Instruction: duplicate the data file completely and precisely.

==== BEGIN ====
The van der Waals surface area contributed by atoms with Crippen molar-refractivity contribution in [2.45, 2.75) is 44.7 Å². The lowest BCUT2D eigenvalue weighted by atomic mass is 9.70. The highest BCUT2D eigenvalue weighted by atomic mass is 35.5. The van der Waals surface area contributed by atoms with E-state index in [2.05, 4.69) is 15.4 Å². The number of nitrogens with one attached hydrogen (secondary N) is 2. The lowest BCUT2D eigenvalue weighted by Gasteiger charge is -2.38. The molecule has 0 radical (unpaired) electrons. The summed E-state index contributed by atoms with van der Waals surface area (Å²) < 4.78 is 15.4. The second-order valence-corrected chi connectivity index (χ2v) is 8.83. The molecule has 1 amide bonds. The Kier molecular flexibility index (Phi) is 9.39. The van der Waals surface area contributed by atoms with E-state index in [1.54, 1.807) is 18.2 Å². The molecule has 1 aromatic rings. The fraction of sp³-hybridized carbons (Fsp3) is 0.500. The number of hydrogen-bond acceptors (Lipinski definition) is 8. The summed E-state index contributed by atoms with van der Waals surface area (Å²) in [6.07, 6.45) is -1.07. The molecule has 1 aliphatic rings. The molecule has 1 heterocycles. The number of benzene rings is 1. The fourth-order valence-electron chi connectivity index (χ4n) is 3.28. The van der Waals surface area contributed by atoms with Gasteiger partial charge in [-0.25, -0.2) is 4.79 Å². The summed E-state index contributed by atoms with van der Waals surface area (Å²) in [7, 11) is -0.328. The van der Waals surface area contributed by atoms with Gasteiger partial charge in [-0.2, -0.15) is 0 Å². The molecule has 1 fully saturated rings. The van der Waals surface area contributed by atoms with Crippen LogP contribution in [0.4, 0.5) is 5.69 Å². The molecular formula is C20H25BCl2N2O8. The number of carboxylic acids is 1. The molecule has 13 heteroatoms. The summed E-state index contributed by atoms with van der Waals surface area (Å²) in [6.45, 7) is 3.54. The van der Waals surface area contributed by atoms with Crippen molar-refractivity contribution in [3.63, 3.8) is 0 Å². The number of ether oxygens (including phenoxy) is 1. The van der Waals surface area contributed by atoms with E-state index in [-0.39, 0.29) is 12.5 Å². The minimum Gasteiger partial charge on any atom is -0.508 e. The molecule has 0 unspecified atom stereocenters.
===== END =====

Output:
The van der Waals surface area contributed by atoms with Crippen molar-refractivity contribution in [2.45, 2.75) is 44.7 Å². The lowest BCUT2D eigenvalue weighted by atomic mass is 9.70. The highest BCUT2D eigenvalue weighted by atomic mass is 35.5. The van der Waals surface area contributed by atoms with E-state index in [2.05, 4.69) is 15.4 Å². The number of nitrogens with one attached hydrogen (secondary N) is 2. The lowest BCUT2D eigenvalue weighted by Gasteiger charge is -2.38. The molecule has 0 radical (unpaired) electrons. The summed E-state index contributed by atoms with van der Waals surface area (Å²) < 4.78 is 15.4. The second-order valence-corrected chi connectivity index (χ2v) is 8.83. The molecule has 1 amide bonds. The Kier molecular flexibility index (Phi) is 9.39. The van der Waals surface area contributed by atoms with E-state index in [1.54, 1.807) is 18.2 Å². The molecule has 1 aromatic rings. The fraction of sp³-hybridized carbons (Fsp3) is 0.500. The number of hydrogen-bond acceptors (Lipinski definition) is 8. The summed E-state index contributed by atoms with van der Waals surface area (Å²) in [6.07, 6.45) is -1.07. The molecule has 1 aliphatic rings. The molecule has 1 heterocycles. The number of benzene rings is 1. The fourth-order valence-electron chi connectivity index (χ4n) is 3.28. The van der Waals surface area contributed by atoms with Gasteiger partial charge in [-0.25, -0.2) is 4.79 Å². The summed E-state index contributed by atoms with van der Waals surface area (Å²) in [7, 11) is -0.328. The van der Waals surface area contributed by atoms with Gasteiger partial charge in [-0.2, -0.15) is 0 Å². The molecule has 1 fully saturated rings. The van der Waals surface area contributed by atoms with Crippen LogP contribution in [0.4, 0.5) is 5.69 Å². The molecular formula is C20H25BCl2N2O8. The number of carboxylic acids is 1. The molecule has 13 heteroatoms. The summed E-state index contributed by atoms with van der Waals surface area (Å²) in [6.45, 7) is 3.54. The van der Waals surface area contributed by atoms with Crippen molar-refractivity contribution in [3.63, 3.8) is 0 Å². The number of ether oxygens (including phenoxy) is 1. The van der Waals surface area contributed by atoms with E-state index in [-0.39, 0.29) is 12.5 Å². The minimum Gasteiger partial charge on any atom is -0.508 e. The molecule has 0 unspecified atom stereocenters.